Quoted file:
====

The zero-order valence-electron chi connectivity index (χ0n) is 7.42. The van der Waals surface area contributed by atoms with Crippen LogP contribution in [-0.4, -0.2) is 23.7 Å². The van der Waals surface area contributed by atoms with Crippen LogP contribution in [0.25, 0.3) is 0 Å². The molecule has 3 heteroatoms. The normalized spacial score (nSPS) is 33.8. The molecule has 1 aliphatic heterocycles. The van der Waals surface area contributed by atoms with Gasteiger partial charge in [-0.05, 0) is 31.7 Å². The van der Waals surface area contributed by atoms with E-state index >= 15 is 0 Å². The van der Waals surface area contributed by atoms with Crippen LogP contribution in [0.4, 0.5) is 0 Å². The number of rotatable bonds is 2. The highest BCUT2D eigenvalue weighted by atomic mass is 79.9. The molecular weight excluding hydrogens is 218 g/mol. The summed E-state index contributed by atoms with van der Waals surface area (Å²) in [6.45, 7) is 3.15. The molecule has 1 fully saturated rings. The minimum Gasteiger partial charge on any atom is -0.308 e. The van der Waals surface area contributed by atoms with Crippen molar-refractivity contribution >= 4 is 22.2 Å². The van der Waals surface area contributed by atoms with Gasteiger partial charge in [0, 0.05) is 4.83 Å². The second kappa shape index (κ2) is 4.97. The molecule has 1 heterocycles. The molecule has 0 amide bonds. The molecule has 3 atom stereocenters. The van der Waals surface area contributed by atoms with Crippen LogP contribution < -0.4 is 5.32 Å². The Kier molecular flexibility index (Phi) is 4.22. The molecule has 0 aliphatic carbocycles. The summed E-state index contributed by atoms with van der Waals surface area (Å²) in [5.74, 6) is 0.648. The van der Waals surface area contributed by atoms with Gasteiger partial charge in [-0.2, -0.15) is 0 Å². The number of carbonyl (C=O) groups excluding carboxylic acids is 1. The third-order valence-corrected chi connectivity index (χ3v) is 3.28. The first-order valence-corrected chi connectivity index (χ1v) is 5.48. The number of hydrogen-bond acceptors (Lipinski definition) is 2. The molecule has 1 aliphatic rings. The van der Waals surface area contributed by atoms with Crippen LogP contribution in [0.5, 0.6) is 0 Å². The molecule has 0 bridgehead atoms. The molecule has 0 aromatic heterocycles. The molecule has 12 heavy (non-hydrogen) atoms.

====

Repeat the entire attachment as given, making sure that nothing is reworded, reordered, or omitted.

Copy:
The zero-order valence-electron chi connectivity index (χ0n) is 7.42. The van der Waals surface area contributed by atoms with Crippen LogP contribution in [-0.4, -0.2) is 23.7 Å². The van der Waals surface area contributed by atoms with Crippen LogP contribution in [0.25, 0.3) is 0 Å². The molecule has 3 heteroatoms. The normalized spacial score (nSPS) is 33.8. The molecule has 1 aliphatic heterocycles. The van der Waals surface area contributed by atoms with Gasteiger partial charge in [-0.05, 0) is 31.7 Å². The van der Waals surface area contributed by atoms with E-state index >= 15 is 0 Å². The van der Waals surface area contributed by atoms with Crippen LogP contribution in [0.4, 0.5) is 0 Å². The number of rotatable bonds is 2. The highest BCUT2D eigenvalue weighted by atomic mass is 79.9. The molecular weight excluding hydrogens is 218 g/mol. The summed E-state index contributed by atoms with van der Waals surface area (Å²) in [6.45, 7) is 3.15. The molecule has 1 fully saturated rings. The minimum Gasteiger partial charge on any atom is -0.308 e. The van der Waals surface area contributed by atoms with Crippen molar-refractivity contribution >= 4 is 22.2 Å². The van der Waals surface area contributed by atoms with Gasteiger partial charge in [0, 0.05) is 4.83 Å². The second kappa shape index (κ2) is 4.97. The molecule has 1 heterocycles. The molecule has 0 amide bonds. The molecule has 3 atom stereocenters. The van der Waals surface area contributed by atoms with Crippen LogP contribution < -0.4 is 5.32 Å². The Kier molecular flexibility index (Phi) is 4.22. The molecule has 0 aliphatic carbocycles. The summed E-state index contributed by atoms with van der Waals surface area (Å²) in [5.74, 6) is 0.648. The van der Waals surface area contributed by atoms with Gasteiger partial charge in [-0.2, -0.15) is 0 Å². The number of carbonyl (C=O) groups excluding carboxylic acids is 1. The third-order valence-corrected chi connectivity index (χ3v) is 3.28. The first-order valence-corrected chi connectivity index (χ1v) is 5.48. The number of hydrogen-bond acceptors (Lipinski definition) is 2. The molecule has 1 aliphatic rings. The van der Waals surface area contributed by atoms with Crippen LogP contribution in [0.5, 0.6) is 0 Å². The molecule has 0 bridgehead atoms. The molecule has 0 aromatic heterocycles. The molecule has 12 heavy (non-hydrogen) atoms.